With that being said, due to the 14PE’s size, adding that third fan could impede certain memory modules’ installation. Standard height RAM is going to be all but a necessity in this situation. However, for such a large cooler this is a rather short list of potential problems and Phanteks does deserve credit for using a well thought-out Intel installation procedure.

Installation AMD


The AMD installation process is the exact opposite as the Intel one above since it start at the top and work its way down. With the backplate in position you thread the included screws through the two AMD top brackets, install plastic spacers and then screw the entire works down and into the backplate. With the retention brackets installed, the rest of the steps follow those from the Intel section.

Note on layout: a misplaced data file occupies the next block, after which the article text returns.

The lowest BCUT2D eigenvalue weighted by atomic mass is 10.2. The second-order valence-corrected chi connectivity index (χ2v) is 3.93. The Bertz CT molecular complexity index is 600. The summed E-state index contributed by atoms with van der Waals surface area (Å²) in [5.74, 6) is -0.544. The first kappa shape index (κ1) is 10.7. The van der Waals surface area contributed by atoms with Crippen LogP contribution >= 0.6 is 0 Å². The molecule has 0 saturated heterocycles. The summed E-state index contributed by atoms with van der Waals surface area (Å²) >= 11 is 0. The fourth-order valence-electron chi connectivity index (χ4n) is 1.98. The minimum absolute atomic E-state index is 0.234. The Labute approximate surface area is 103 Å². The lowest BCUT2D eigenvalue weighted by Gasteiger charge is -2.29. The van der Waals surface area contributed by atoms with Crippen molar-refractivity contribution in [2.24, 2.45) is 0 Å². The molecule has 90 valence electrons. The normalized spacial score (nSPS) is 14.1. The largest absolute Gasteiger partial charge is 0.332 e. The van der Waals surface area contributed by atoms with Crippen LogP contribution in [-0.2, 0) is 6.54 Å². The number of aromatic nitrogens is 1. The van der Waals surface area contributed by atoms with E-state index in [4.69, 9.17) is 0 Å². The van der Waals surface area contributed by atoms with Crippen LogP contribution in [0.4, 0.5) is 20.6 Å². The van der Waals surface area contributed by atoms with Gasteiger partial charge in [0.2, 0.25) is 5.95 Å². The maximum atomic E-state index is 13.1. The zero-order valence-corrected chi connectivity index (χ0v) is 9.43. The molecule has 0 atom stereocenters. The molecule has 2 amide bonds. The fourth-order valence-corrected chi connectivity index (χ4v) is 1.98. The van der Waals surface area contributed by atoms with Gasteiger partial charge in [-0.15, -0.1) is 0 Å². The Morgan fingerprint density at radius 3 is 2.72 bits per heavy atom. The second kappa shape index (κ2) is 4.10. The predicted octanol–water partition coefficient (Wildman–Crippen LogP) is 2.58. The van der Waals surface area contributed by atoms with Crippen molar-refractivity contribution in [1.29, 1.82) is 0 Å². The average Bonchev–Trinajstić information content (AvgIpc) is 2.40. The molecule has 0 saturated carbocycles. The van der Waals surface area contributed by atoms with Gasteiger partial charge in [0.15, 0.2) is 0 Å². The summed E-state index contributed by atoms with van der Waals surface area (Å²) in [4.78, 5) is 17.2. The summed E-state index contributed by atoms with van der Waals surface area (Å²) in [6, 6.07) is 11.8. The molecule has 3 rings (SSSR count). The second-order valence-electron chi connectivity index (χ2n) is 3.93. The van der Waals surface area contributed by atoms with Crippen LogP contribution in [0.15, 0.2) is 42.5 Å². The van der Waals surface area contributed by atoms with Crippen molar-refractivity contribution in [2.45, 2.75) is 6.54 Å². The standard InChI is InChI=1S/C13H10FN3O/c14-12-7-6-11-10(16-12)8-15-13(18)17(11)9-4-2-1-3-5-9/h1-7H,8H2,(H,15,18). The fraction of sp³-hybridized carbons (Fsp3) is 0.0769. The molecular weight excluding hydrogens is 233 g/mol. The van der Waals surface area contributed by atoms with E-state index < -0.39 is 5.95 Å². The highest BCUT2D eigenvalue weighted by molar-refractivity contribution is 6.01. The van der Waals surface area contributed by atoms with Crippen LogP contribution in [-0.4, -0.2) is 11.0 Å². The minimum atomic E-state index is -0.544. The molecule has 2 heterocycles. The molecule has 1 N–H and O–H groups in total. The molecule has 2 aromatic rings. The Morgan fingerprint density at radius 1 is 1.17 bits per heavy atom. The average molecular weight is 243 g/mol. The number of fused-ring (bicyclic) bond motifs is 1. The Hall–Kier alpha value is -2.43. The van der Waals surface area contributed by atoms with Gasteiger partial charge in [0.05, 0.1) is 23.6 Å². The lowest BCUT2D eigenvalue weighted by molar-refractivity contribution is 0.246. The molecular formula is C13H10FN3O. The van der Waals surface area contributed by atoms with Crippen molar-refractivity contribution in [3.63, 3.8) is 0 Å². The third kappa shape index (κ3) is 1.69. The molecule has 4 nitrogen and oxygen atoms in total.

Unlike the Intel side of things, the 12DX does have one installation issue worth mentioning: you will be unable to mount this cooler in the typical East / West orientation. This is a major oversight on Phanteks behalf and is something you need to be fully aware of before purchasing the 12DX for your new hot-running AMD CPU.

The 14PE doesn’t have an issue here, but once again RAM height and the height of your motherboard’s heatsinks are going to be the critical issues.


Even in dual fan mode you may run into more than one problem with the larger of these two heatsinks, but once again simply installing the fans in a different configuration –or slightly higher on the fin arrays - should alleviate most of these issues. Triple fan configurations are going to be more hit or miss and RAM height is going to be key to a successful install.